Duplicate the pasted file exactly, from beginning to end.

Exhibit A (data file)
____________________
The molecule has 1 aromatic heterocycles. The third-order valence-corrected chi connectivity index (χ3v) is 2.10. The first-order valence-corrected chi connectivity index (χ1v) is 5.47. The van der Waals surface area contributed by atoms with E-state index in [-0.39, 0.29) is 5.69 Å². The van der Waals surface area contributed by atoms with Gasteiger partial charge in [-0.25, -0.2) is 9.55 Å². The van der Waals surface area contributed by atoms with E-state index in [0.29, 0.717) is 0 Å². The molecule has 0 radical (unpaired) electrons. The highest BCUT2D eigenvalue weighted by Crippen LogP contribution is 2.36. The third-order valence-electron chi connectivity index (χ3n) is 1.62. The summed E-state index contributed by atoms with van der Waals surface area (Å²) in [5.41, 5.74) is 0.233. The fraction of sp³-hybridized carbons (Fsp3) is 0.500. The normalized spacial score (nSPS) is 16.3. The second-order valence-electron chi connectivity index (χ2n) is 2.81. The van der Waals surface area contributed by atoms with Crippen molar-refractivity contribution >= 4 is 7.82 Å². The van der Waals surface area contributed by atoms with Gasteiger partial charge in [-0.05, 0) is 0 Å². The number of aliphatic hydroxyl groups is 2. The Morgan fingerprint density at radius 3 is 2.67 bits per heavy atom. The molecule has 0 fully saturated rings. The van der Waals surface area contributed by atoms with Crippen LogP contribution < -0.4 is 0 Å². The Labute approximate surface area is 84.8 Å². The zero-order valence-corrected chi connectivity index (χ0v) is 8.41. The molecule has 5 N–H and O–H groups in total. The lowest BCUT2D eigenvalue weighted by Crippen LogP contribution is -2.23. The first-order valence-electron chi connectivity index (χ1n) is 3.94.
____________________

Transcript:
The molecule has 1 aromatic heterocycles. The third-order valence-corrected chi connectivity index (χ3v) is 2.10. The first-order valence-corrected chi connectivity index (χ1v) is 5.47. The van der Waals surface area contributed by atoms with E-state index in [-0.39, 0.29) is 5.69 Å². The van der Waals surface area contributed by atoms with Gasteiger partial charge in [-0.25, -0.2) is 9.55 Å². The van der Waals surface area contributed by atoms with E-state index in [0.29, 0.717) is 0 Å². The molecule has 0 radical (unpaired) electrons. The highest BCUT2D eigenvalue weighted by Crippen LogP contribution is 2.36. The third-order valence-electron chi connectivity index (χ3n) is 1.62. The summed E-state index contributed by atoms with van der Waals surface area (Å²) in [5.41, 5.74) is 0.233. The fraction of sp³-hybridized carbons (Fsp3) is 0.500. The normalized spacial score (nSPS) is 16.3. The second-order valence-electron chi connectivity index (χ2n) is 2.81. The van der Waals surface area contributed by atoms with Crippen molar-refractivity contribution >= 4 is 7.82 Å². The van der Waals surface area contributed by atoms with Gasteiger partial charge in [-0.05, 0) is 0 Å². The number of aliphatic hydroxyl groups is 2. The Morgan fingerprint density at radius 3 is 2.67 bits per heavy atom. The molecule has 0 fully saturated rings. The van der Waals surface area contributed by atoms with Crippen LogP contribution < -0.4 is 0 Å². The Labute approximate surface area is 84.8 Å². The zero-order valence-corrected chi connectivity index (χ0v) is 8.41. The molecule has 5 N–H and O–H groups in total. The lowest BCUT2D eigenvalue weighted by Crippen LogP contribution is -2.23. The first-order valence-electron chi connectivity index (χ1n) is 3.94.